Development With A Dot

Blog on development in general, and specifically on .NET

Sponsors

News

My Friends

My Links

Permanent Posts

Portuguese Communities

Client Callbacks In Action Part 1: Auto Completing Text Boxes

I have talked about client callbacks in the past, and even provided a general-purpose control for invoking code on the server-side. This time, I will provide two more examples:

  • A text box control that displays a dynamic pick list generated from a server-side event handler;
  • A drop down list that automatically fills also based on a server-side event and a trigger value.

First, the auto complete text box. Basically, I want something similar to the AJAX Control Toolkit’s AutoCompleteExtender, but without any references to external web services, I want to use a regular server-side event instead, this is more consistent with the way ASP.NET controls work.

Here is my intended markup:

   1: <my:AutoCompleteTextBox runat="server" ID="text" MinCharacters="3" OnAutoComplete="text_AutoComplete" OnClientItemSelected="fillList" />

As you can see, we can set two properties:

  • MinCharacters: for setting the minimum number of characters after which the server-side AutoComplete event will be raised;
  • OnClientItemSelected: an optional JavaScript method that will be called whenever an item is selected on the suggestion list.

There’s also a server-side event, AutoComplete. This will be called whenever the number of entered characters on the text box reaches the value in MinCharacters.

Here’s a screenshot:

image

For customizing the suggestion list appearance, we have two properties:

  • PanelCssClass: for setting the CSS class of the boundary DIV;
  • PanelItemCssClass: the CSS class of each item in the suggestion list.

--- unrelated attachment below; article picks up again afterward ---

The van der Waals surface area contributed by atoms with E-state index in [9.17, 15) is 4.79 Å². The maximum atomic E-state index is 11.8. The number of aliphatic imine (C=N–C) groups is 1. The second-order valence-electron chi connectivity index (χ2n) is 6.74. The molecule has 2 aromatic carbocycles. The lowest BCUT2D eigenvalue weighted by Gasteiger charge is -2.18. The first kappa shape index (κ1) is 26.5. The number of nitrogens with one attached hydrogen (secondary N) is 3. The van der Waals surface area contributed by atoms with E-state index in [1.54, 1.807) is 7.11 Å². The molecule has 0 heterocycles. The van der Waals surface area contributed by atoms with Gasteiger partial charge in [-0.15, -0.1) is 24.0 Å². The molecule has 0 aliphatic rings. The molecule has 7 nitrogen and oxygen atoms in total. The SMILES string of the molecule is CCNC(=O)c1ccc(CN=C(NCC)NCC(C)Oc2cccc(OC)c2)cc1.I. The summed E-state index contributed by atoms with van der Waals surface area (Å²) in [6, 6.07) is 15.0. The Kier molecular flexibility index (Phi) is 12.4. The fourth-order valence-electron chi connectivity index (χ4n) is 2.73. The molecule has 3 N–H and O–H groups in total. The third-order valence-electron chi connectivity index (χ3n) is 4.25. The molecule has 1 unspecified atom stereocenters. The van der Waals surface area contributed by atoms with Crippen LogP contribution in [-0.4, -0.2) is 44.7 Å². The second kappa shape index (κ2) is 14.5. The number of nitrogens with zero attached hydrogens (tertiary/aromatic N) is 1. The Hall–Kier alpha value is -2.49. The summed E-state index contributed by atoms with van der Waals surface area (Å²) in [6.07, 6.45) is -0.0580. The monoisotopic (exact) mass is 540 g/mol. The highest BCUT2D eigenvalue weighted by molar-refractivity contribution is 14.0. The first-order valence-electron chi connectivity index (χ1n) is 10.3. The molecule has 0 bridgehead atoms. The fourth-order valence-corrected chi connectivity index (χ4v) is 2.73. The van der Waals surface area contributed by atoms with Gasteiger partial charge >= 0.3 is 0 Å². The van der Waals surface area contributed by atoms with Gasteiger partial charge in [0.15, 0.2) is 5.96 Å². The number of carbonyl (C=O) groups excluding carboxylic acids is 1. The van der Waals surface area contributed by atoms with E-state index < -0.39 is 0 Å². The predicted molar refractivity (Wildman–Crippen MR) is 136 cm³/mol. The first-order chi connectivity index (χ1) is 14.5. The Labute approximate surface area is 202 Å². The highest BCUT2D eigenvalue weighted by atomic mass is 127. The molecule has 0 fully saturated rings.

The AutoCompleteTextBox control itself inherits from TextBox and adds a couple of overrides. Here is its code:

   1: public class AutoCompleteTextBox : TextBox, ICallbackEventHandler
   2: {
   3:     private readonly Panel panel = new Panel();
   4:  
   5:     public AutoCompleteTextBox()
   6:     {
   7:         this.MinCharacters = 3;
   8:     }
   9:  
  10:     [DefaultValue(3)]
  11:     public Int32 MinCharacters { get; set; }
  12:  
  13:     public event EventHandler<AutoCompleteEventArgs> AutoComplete;
  14:  
  15:     [DefaultValue("")]
  16:     public String OnClientItemSelected
  17:     {
  18:         get;
  19:         set;
  20:     }
  21:  
  22:     public CssStyleCollection PanelStyle
  23:     {
  24:         get
  25:         {
  26:             return (this.panel.Style);
  27:         }
  28:     }
  29:  
  30:     [DefaultValue("")]
  31:     [CssClassProperty]
  32:     public String PanelItemCssClass
  33:     {
  34:         get;
  35:         set;
  36:     }
  37:  
  38:     [DefaultValue("")]
  39:     [CssClassProperty]
  40:     public String PanelCssClass
  41:     {
  42:         get
  43:         {
  44:             return (this.panel.CssClass);
  45:         }
  46:         set
  47:         {
  48:             this.panel.CssClass = value;
  49:         }
  50:     }
  51:  
  52:     protected override void OnInit(EventArgs e)
  53:     {
  54:         this.Page.LoadComplete += OnLoadComplete;
  55:  
  56:         base.OnInit(e);
  57:     }
  58:  
  59:     public override void Dispose()
  60:     {
  61:         this.Page.LoadComplete -= OnLoadComplete;
  62:  
  63:         base.Dispose();
  64:     }
  65:  
  66:     protected void OnLoadComplete(object sender, EventArgs e)
  67:     {
  68:         var index = this.Parent.Controls.IndexOf(this);
  69:  
  70:         this.Parent.Controls.AddAt(index + 1, this.panel);